The greatest volume of research surrounds the use of real time ultrasound in the assessment and retraining of muscles around the trunk in those with back and pelvic pain. Ultrasound is used to assess and retrain muscles of the abdominal wall, deep lumbar stabilisers (multifidus), and the pelvic floor musculature. Retraining these muscles with real time ultrasound is often an excellent first step in the recovery of optimal function.

Transversus Abdominis Ultrasound At Rest
Ultrasound retraining of the abdominal wall - Transversus abdominis

Ultrasound image of transversus abdominis contracted
Transversus abdominis contracted - note the deep muscle shortened to the right

Real time ultrasound and hip and groin pain

Dr Alison Grimaldi has pioneered the use of real time ultrasound for assessment and retraining of the deep musculature of the hip and groin. She has been using these techniques very successfully for over 10 years, and teaches these techniques to other physiotherapists around Australia and abroad.

Optimal function in the deep trunk and hip musculature is the foundation for optimal weightbearing function and ability to transfer load between the legs and body. These techniques can be useful for almost any musculoskeletal condition of the hip and groin.

Ultrasound retraining of the deep gluteal muscle - gluteus minimus.

Real time ultrasound and the foot intrinsics

Ultrasound is a fantastic tool for assessing and retraining the deep muscles that lie within your foot. These muscles are crucial for support of the arches of your feet and for helping you monitor and adapt to the surface on which you are walking or running. They connect you to the earth and sensors within these muscles provide essential information for your brain and nervous system to help you plan how you should balance your body weight, or where you might place your next foot.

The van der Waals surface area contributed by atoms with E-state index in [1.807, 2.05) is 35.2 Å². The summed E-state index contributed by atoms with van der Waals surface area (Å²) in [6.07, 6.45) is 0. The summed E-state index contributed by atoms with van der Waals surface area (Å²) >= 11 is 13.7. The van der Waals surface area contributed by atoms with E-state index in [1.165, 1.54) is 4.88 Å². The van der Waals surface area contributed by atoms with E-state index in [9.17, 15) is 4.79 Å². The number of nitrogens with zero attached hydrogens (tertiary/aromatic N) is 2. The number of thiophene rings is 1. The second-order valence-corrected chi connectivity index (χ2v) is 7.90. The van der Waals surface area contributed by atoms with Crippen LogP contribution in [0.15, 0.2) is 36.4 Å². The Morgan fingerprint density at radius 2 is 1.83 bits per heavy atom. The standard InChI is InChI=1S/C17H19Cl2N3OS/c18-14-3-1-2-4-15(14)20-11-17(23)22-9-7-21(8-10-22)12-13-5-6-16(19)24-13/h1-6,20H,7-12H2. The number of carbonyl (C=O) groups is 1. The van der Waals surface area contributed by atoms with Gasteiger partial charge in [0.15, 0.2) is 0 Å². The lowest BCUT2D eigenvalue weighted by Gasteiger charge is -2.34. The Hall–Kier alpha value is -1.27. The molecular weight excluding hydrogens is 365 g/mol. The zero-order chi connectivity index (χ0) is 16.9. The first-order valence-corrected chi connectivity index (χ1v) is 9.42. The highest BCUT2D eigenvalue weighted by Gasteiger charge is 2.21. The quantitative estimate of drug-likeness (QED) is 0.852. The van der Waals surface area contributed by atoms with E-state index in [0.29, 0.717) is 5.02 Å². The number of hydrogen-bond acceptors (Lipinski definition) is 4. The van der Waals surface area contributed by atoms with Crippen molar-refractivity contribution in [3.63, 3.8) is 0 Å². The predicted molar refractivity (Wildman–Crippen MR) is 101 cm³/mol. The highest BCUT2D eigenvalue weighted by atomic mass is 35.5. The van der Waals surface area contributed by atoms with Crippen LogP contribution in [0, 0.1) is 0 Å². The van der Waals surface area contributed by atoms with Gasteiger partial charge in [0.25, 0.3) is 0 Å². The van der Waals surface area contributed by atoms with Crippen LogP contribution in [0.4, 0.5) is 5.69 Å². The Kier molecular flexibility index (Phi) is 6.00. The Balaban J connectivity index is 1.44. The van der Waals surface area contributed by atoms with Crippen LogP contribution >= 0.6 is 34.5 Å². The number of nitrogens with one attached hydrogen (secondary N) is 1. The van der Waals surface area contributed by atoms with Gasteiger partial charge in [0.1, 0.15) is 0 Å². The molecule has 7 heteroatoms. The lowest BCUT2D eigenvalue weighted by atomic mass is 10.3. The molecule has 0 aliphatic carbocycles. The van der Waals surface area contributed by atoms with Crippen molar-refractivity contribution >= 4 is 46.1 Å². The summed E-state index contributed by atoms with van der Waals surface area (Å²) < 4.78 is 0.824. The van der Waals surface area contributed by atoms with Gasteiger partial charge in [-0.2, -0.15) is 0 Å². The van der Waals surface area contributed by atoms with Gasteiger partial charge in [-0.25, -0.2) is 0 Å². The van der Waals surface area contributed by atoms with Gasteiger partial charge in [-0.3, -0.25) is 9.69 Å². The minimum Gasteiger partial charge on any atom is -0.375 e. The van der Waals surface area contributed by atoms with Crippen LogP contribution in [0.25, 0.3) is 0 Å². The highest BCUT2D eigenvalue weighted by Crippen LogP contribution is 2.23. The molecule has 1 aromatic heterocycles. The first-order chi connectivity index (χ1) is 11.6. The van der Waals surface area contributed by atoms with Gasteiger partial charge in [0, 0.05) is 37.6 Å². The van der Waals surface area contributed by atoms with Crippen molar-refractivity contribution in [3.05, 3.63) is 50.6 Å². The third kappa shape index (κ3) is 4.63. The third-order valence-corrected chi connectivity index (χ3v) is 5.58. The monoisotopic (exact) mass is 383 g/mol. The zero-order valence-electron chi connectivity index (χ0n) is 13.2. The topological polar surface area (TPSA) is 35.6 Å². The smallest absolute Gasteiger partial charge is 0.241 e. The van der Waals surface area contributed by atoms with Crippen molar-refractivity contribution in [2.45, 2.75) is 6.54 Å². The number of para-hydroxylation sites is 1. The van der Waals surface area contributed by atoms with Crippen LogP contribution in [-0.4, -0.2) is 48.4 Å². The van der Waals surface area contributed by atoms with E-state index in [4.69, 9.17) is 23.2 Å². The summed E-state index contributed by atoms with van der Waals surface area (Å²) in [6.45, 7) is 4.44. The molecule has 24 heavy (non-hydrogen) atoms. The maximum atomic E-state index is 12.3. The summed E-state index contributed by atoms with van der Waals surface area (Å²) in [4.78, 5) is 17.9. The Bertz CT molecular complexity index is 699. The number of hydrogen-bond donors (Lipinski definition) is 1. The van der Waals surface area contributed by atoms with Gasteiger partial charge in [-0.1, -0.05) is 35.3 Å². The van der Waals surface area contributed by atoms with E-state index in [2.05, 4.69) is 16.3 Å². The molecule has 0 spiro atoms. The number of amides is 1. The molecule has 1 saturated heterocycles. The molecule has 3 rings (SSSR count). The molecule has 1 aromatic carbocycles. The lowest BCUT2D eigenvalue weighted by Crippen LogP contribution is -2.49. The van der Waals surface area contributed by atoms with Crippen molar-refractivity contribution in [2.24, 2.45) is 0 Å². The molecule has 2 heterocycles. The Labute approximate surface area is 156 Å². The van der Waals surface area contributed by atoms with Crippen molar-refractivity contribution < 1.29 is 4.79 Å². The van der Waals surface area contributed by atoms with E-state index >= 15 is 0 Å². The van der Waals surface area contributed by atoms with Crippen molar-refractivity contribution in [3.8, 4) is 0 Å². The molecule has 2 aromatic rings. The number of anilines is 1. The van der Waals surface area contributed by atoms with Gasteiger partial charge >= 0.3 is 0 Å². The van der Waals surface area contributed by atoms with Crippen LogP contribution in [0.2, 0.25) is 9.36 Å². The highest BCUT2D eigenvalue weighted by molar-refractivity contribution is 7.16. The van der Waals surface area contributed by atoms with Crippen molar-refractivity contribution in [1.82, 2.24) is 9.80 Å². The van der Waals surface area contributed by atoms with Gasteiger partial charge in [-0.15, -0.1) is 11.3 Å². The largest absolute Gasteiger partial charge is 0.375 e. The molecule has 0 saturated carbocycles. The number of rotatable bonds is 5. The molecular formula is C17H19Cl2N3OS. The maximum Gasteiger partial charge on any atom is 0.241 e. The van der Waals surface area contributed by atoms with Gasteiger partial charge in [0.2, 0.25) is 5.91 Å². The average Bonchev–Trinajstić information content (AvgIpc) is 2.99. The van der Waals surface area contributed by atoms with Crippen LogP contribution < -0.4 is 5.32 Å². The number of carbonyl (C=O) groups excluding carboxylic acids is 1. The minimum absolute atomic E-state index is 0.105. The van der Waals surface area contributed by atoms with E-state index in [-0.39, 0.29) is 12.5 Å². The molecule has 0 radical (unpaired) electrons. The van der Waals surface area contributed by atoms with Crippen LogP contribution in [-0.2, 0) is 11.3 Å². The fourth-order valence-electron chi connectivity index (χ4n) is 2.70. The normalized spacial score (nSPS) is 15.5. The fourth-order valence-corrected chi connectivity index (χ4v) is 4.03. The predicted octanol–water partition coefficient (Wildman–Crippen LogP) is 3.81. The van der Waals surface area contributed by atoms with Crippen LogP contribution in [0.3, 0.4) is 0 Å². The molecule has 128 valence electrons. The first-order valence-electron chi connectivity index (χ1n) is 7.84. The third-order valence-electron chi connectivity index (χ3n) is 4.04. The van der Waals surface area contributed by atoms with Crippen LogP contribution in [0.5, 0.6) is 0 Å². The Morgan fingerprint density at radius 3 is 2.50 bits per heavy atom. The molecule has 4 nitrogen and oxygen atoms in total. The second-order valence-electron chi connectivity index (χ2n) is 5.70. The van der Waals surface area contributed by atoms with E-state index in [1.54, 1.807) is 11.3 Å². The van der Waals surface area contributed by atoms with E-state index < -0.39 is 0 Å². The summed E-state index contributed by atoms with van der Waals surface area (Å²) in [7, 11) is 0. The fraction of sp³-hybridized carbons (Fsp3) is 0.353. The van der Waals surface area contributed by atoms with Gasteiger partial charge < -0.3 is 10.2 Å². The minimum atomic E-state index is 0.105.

These muscles often become inhibited and atrophied due to lack of stimulus – too much time sitting, not enough time barefoot or on stimulating surfaces (not that you should through off your shoes if you have foot pain – the muscles need to be strengthened first). Like other deep muscles these deep short muscles can be difficult to assess, especially when you are standing.

Ultrasound however allows us to see these muscles and provides feedback on-screen so you can be sure you are activating them properly. This is great for plantar fasciopathy (plantar fasciitis), forefoot pain (metatarsalgia, Mortons neuroma), bunions (hallux valgus), arthritis, tibialis posterior dysfunction/tendinopathy, shins splints (medial tibial stress syndrome MTSS) and many more conditions of the foot, ankle and shins.

Ultrasound of foot Intrinsics forefoot
Ultrasound of foot intrinsics - we can imagine right through the foot with ultrasound

Real time ultrasound and patellofemoral pain (PFPS - syndrome)

Dysfunction of the quadriceps, particularly of the Vastus Medialis Oblique (VMO) has been shown to occur in those with pain around the kneecap (patella). The VMO is thought to be important in controlling loads, particularly shear forces, across the patellofemoral joint – where the kneecap slides up and down in a groove in the lower end of the femur.

The VMO has become very inhibited but getting some real time biofeedback with ultrasound can help your brain connect with the muscle, and get it working for you again. Poor function of the hip abductors and rotators has also been closely linked in patellofemoral pain research studies. We also use ultrasound to help optimise muscle function at the hip in patients with patellofemoral pain.

Ultrasound image of VMO
Ultrasounding vastus medialis oblique (VMO)

Real time ultrasound and shoulder pain and instability

Real time ultrasound can also be an invaluable tool for managing shoulder pain and instability. It can be used to help you improve function of the muscles that control scapular position and movement, and for retraining of the rotator cuff. This is useful for conditions ranging from postural related pain, to rotator cuff tendinopathy or tears, glenohumeral joint instability or arthritis.

Ultrasound imaging of the posterior cuff of the shoulder
Ultrasound image of the rotator cuff- infraspinatus at the back of the shoulder